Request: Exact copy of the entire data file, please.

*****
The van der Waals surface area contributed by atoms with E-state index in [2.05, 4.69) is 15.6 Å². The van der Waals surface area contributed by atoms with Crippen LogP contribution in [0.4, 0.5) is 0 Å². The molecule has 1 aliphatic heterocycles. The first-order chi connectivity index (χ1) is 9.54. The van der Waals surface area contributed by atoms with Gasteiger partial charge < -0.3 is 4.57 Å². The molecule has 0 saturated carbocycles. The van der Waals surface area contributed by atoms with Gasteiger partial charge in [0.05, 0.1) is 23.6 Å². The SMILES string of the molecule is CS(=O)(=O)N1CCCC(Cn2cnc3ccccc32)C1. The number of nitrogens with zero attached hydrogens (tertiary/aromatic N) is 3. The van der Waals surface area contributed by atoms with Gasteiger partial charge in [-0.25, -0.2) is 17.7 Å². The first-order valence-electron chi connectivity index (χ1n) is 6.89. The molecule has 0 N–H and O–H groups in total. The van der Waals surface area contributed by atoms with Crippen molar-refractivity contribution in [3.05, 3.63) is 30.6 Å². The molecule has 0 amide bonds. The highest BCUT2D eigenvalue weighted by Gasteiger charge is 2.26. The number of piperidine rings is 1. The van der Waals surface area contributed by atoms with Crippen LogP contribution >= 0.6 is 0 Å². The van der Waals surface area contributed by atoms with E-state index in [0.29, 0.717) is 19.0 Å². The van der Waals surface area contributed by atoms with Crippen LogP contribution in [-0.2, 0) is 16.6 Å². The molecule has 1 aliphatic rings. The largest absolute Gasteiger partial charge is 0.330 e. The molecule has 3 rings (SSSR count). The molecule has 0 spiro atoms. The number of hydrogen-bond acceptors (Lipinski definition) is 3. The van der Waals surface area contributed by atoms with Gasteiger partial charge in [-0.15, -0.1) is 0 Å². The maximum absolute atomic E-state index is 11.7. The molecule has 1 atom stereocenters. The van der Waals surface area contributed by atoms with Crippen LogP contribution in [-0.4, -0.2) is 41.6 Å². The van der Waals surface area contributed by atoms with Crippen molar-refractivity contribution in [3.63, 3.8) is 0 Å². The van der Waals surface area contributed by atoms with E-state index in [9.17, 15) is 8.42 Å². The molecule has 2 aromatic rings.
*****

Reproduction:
The van der Waals surface area contributed by atoms with E-state index in [2.05, 4.69) is 15.6 Å². The van der Waals surface area contributed by atoms with Crippen LogP contribution in [0.4, 0.5) is 0 Å². The molecule has 1 aliphatic heterocycles. The first-order chi connectivity index (χ1) is 9.54. The van der Waals surface area contributed by atoms with Gasteiger partial charge < -0.3 is 4.57 Å². The molecule has 0 saturated carbocycles. The van der Waals surface area contributed by atoms with Gasteiger partial charge in [0.05, 0.1) is 23.6 Å². The SMILES string of the molecule is CS(=O)(=O)N1CCCC(Cn2cnc3ccccc32)C1. The number of nitrogens with zero attached hydrogens (tertiary/aromatic N) is 3. The van der Waals surface area contributed by atoms with Gasteiger partial charge in [-0.25, -0.2) is 17.7 Å². The first-order valence-electron chi connectivity index (χ1n) is 6.89. The molecule has 0 N–H and O–H groups in total. The van der Waals surface area contributed by atoms with Crippen molar-refractivity contribution in [3.05, 3.63) is 30.6 Å². The molecule has 0 amide bonds. The highest BCUT2D eigenvalue weighted by Gasteiger charge is 2.26. The number of piperidine rings is 1. The van der Waals surface area contributed by atoms with Crippen LogP contribution >= 0.6 is 0 Å². The van der Waals surface area contributed by atoms with E-state index in [0.29, 0.717) is 19.0 Å². The van der Waals surface area contributed by atoms with Crippen LogP contribution in [-0.2, 0) is 16.6 Å². The molecule has 1 aliphatic rings. The largest absolute Gasteiger partial charge is 0.330 e. The molecule has 3 rings (SSSR count). The molecule has 0 spiro atoms. The number of hydrogen-bond acceptors (Lipinski definition) is 3. The van der Waals surface area contributed by atoms with Gasteiger partial charge in [-0.15, -0.1) is 0 Å². The maximum absolute atomic E-state index is 11.7. The molecule has 1 atom stereocenters. The van der Waals surface area contributed by atoms with Crippen LogP contribution in [-0.4, -0.2) is 41.6 Å². The van der Waals surface area contributed by atoms with Crippen molar-refractivity contribution in [3.63, 3.8) is 0 Å². The van der Waals surface area contributed by atoms with E-state index in [9.17, 15) is 8.42 Å². The molecule has 2 aromatic rings.